In January 2014, a toxic chemical spill of 10,000
gallons of 4-methylcyclohexanemethanol
contaminated the Elk River one and half
miles upstream of the City of Charleston in
West Virginia. This spill resulted in the total
contamination of water services (drinking,
washing, bathing) to 300,000 residents in nine
Public water utility service was the primary
source of water for the majority of the residents
in the area:
17.6% of residents reported having
rainwater and 5.6% reported well water
available, which resulted in the majority of
residents requiring bottled water because
tap water was not available.
37% of residents reported using tap water
during the do not use order, which showed
that adequate supplies of bottled water were
not available for all water related activities
including showering/bathing.
78.8% of users during restriction showered/
bathed with contaminated water.59
The chemical spill into the Elk River is an
example of both a scarcity of function and
a single point of failure in an infrastructure
system. Municipal water service was the
primary provider of clean water (an essentialto-life service) for the residents of Charleston
and the surrounding counties. Without the
municipal water service, a scarcity of function
occurred because other sources were unable
to provide adequate supplies of the necessary
service to the population. The upstream
contamination represented a single point of
failure in the water service system because no
alternate source was available from which the
water treatment facility and water system could
draw. The chemical spill into the sole water
supply for the majority of citizens caused the
entire water service infrastructure to fail.
This failure of the water infrastructure
system is an example of a CI system critical
to the local jurisdiction. The lack of water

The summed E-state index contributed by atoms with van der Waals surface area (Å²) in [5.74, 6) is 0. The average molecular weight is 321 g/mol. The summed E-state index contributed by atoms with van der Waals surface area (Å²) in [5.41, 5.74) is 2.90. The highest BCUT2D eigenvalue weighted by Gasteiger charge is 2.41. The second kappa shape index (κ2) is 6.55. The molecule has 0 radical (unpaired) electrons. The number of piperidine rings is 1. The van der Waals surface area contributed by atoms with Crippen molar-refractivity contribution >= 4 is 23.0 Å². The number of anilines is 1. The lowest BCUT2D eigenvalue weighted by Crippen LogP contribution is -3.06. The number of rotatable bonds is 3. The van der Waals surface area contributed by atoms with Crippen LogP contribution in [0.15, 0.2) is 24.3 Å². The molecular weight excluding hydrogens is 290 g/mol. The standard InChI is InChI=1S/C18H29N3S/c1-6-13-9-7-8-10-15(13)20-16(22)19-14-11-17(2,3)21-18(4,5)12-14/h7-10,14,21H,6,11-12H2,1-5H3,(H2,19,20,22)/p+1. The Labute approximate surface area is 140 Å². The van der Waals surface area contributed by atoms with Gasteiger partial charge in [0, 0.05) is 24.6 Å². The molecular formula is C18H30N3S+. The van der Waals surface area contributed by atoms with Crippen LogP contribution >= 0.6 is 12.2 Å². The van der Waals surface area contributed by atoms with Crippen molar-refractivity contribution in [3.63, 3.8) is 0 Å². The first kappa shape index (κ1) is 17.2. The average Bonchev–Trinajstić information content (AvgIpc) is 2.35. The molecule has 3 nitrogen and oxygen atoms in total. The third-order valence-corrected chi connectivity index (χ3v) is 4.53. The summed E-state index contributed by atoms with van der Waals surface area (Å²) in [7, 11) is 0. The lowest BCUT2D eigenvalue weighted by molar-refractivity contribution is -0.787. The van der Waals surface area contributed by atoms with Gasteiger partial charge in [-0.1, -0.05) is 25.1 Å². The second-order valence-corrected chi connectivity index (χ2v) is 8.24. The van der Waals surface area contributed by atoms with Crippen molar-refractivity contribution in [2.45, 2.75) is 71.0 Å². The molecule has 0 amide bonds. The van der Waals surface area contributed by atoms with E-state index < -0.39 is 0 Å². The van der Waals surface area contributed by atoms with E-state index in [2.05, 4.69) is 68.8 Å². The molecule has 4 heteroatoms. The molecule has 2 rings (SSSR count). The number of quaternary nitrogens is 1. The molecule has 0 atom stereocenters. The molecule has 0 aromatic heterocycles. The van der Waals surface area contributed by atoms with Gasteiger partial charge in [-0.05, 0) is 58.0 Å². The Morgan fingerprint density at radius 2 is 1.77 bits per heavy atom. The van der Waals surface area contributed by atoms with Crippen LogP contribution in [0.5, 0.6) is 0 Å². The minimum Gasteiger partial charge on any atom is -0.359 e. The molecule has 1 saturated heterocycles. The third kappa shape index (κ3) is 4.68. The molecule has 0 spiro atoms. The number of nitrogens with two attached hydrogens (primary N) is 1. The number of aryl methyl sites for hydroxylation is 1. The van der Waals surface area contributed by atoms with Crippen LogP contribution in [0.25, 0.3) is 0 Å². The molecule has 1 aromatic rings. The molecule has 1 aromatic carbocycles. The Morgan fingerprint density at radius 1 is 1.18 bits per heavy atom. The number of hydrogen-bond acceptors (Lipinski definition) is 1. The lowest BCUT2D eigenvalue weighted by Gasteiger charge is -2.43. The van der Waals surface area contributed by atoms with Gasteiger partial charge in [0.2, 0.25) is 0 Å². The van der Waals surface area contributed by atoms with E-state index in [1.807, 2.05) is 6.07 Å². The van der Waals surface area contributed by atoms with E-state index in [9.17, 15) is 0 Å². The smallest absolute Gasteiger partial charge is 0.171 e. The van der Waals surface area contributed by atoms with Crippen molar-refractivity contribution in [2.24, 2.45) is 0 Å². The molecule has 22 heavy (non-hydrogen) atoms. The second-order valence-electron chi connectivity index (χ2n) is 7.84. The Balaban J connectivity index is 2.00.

services in an isolated area was not regionally
or nationally significant to water infrastructure
systems. The lack of water to this isolated area
was also not debilitating to the region or the
Homeland Security Affairs, Volume 12 Essay 3 (May 2016) WWW.HSAJ.ORG
Riedman, Questioning the Criticality of Critical Infrastructure 17
nation. This example is useful for studying
scarcity of function and single points of failure
in a CI system.
Currently, DHS measures the consequences
of loss of water services by evaluating the
public health effects, economic impacts,
psychological impacts, and interdependencies
and dependencies with other infrastructure
sectors.60 It seems more useful to evaluate the
criticality of water systems through the scarcity
of the water infrastructure function and the
existence of a single point of failure in delivery
of the service. At a local and regional level,
resiliency in the delivery of essential services
exists across infrastructure sectors. In the West
Virginia chemical spill, regional and national
systems provided bottled and trucked water in
an effective manner to meet service demands.
The Charleston outage is useful for
evaluating the loss of single sources of essential
functions at the national level. The Hoover
Dam is the sole provider for water service to
1.3 million citizens.61 The Hoover Dam also
holds back a 9.2 trillion gallon62 reservoir
that would require a million gallons of a toxic
chemical to contaminate. In West Virginia, the
mining industry positioned 10,000 gallons of
a dangerous chemical near a waterway but no
million-gallon storage tanks of toxic chemicals
are positioned directly around the Hoover Dam.
It is also not a viable scenario for a terrorist
group, or other enemy, to transport millions
of gallons of a toxic chemical to a nationally
significant water source. It would take 20,000
tractor-trailer trucks carrying 5,000 gallons
of a chemical to amass one million gallons of
a contaminant. Even if the Hoover Dam were
somehow contaminated with a chemical, it
would likely have minimal impact on its ability
to generate four billion kilowatts of power,63 and
the subsequent functions of other infrastructure
sectors dependent on it for water.
Figure 14: Interdependencies with Water Sector Infrastructure from National Infrastructure Protection
Homeland Security Affairs, Volume 12 Essay 3 (May 2016) WWW.HSAJ.ORG
Riedman, Questioning the Criticality of Critical Infrastructure 18